It really seems weird NOT hopping on the bike this weekend. Aside from the week we were in Oregon, I honestly can’t remember the last time I didn’t get at least 20 miles in. However, sticking with my plan to start next weeks ride with fresh legs and the right mental attitude, it was good to have the bike sit in the shed.
Without riding, I was able to get a few other things done, including bringing up to date the album holding all my bib numbers from over the years.
As usual, when I do so, I flip though the pages to look at what I’ve done over the years.
With the Flying Wheels summer Century last month, I have completed 11 century rides! Some have been harder than others, for example the High Pass Challenge
Was much harder than the Round the Sound, even though I look happier after the HPC!
The prettiest spot to end a century was easily Pacific Beach on the Reach the Beach ride
But nothing can compare to the scenic beauty and overall splendor of the Crater Lake Century
I love looking at and remembering these rides. I can remember classic miles long downhills that make you feel like you are flying and suckass up hills that make you think your bike is rolling in wet cement.
Remember this though, from Sarah in Honoring My Compass: Sometimes there will be a downhill in your uphill! And this is true. The Bastard (my name for the 3 mile hill at 88 miles of the Flying Wheels) goes up for a LONG time, then you get a fun downhill, followed by a climb to regain ALL the elevation you lost and then some.
It would be easy to get mad at this, but I choose to embrace the downhill and “let er buck!” No brakes and relish the wind and relief for a bit. This makes the second climb much easier. If you fight and cuss it, then the hill might beat ya. The thing to remember is there is ALWAYS a downhill for every up hill! It’s one reason I go out of my way to climb them!
However, after looking at all of these, and even adding in my two Seattle to Portland rides. I realized that this combined is ONLY 15oo miles. Hell even if you add my riding to California from Astoria
That still adds up to less than 2000 of my over 16000 miles right now. Why is this a big deal? Well, as you might guess, I will tell ya!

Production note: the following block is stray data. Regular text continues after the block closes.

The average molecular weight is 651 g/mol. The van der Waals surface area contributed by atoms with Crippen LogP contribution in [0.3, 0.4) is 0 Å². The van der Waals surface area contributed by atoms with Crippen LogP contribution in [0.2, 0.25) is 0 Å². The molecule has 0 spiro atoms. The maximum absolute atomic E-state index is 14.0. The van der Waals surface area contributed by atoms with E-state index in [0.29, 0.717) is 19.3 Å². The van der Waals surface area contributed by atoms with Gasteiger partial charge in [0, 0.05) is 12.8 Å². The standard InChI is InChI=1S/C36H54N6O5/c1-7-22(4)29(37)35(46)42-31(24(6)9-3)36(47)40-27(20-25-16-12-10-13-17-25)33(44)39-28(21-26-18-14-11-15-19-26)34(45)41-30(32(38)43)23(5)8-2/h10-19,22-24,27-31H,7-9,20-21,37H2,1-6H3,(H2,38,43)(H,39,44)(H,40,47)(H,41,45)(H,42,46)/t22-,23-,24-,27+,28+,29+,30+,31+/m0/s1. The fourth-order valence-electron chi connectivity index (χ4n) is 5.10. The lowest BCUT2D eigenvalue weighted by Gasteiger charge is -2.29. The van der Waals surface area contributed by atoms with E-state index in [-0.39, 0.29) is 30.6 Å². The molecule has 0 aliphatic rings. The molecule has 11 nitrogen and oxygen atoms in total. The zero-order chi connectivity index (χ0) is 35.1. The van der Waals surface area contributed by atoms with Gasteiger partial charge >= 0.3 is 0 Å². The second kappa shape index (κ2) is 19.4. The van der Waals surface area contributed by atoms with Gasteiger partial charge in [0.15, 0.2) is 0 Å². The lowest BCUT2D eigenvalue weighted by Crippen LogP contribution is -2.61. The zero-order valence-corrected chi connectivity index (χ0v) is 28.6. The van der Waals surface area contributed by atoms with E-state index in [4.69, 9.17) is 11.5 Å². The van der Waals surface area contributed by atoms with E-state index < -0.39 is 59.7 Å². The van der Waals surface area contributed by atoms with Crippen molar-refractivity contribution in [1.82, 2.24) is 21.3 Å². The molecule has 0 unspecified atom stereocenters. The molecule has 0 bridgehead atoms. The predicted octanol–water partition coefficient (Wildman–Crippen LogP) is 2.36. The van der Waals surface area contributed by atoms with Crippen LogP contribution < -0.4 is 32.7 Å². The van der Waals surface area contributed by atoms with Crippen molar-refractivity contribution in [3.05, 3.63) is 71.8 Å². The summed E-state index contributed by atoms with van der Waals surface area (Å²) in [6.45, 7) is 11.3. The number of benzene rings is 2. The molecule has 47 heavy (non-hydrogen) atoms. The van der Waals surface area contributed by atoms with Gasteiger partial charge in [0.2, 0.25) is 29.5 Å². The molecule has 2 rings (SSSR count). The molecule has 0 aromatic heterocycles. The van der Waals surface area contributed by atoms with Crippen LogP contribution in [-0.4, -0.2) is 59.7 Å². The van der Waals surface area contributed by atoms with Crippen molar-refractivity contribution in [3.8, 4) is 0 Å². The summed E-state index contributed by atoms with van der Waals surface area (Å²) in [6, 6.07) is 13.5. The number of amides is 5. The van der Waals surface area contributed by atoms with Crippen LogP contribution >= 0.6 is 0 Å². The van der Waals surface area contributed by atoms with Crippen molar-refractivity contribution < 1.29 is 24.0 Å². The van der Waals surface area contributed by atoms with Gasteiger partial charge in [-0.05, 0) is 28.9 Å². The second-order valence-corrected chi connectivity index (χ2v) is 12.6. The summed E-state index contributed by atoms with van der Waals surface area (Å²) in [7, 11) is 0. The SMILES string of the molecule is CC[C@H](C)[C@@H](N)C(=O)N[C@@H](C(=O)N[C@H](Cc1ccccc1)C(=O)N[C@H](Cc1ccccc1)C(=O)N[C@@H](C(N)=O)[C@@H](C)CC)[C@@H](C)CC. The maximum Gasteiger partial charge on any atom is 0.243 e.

Every year I focus on these rides, and start training early on to get ready for them, I enjoy each and every one, and I am already pondering next years ride. But adding up the totals made me realize something: Completing the big rides isn’t the accomplishment, the accomplishment is doing something I love that is GOOD for me!
Every ride is important. Whether a mile round trip to Rogers (our local market), a 5 mile ride to the Lynnwood office, a bike commute home or a ride to the highest pave road in Washington State
They all combine to have made me one very happy and healthy almost 50 year old!
I enjoy good wine and good beer
Riding lets me enjoy it without getting flabby. I like the occasional junk food
Riding lets me do this from time to time without too much guilt.
Most of all though, being on the bike sets my mind free. I watch for cars, and other crazy riders, not to mention squirrels, cats and the occasional weasel (no lie 2 weeks ago I saw one, freaked me out!) But the feeling on the bike hasn’t changed much since this little guy started riding way back in the day. It’s the closest thing to floating on air I will ever do.
Folks, my focus is now, and it should be, on the double century Saturday morning, 206 miles in a day aint nuthin to sneeze at! But no matter what happens, I need to remember that 200 miles is less than 1.25% of my total overall miles, not to mention the number of experiences, adventures and thoughts over the years and rides.
You know something, I am pretty damn proud of myself! Like the wind!